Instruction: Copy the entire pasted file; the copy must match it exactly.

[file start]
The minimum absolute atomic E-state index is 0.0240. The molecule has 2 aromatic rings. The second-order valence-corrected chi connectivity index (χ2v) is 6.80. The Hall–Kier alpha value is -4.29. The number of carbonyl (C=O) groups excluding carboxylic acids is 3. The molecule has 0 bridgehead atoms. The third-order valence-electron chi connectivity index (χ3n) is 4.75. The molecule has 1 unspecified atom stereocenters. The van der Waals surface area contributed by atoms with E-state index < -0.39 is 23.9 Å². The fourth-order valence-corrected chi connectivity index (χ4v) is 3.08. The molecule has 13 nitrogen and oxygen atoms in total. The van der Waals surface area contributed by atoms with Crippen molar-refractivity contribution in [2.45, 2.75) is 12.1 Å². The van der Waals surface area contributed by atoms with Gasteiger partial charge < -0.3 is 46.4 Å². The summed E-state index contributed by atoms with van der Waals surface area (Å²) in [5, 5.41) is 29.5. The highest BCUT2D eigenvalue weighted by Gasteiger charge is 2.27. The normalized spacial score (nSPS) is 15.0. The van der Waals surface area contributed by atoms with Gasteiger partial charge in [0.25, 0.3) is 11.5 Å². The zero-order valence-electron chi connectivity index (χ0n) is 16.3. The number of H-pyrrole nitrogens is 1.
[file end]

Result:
The minimum absolute atomic E-state index is 0.0240. The molecule has 2 aromatic rings. The second-order valence-corrected chi connectivity index (χ2v) is 6.80. The Hall–Kier alpha value is -4.29. The number of carbonyl (C=O) groups excluding carboxylic acids is 3. The molecule has 0 bridgehead atoms. The third-order valence-electron chi connectivity index (χ3n) is 4.75. The molecule has 1 unspecified atom stereocenters. The van der Waals surface area contributed by atoms with E-state index < -0.39 is 23.9 Å². The fourth-order valence-corrected chi connectivity index (χ4v) is 3.08. The molecule has 13 nitrogen and oxygen atoms in total. The van der Waals surface area contributed by atoms with Crippen molar-refractivity contribution in [2.45, 2.75) is 12.1 Å². The van der Waals surface area contributed by atoms with Gasteiger partial charge < -0.3 is 46.4 Å². The summed E-state index contributed by atoms with van der Waals surface area (Å²) in [5, 5.41) is 29.5. The highest BCUT2D eigenvalue weighted by Gasteiger charge is 2.27. The normalized spacial score (nSPS) is 15.0. The van der Waals surface area contributed by atoms with Gasteiger partial charge in [0.25, 0.3) is 11.5 Å². The zero-order valence-electron chi connectivity index (χ0n) is 16.3. The number of H-pyrrole nitrogens is 1.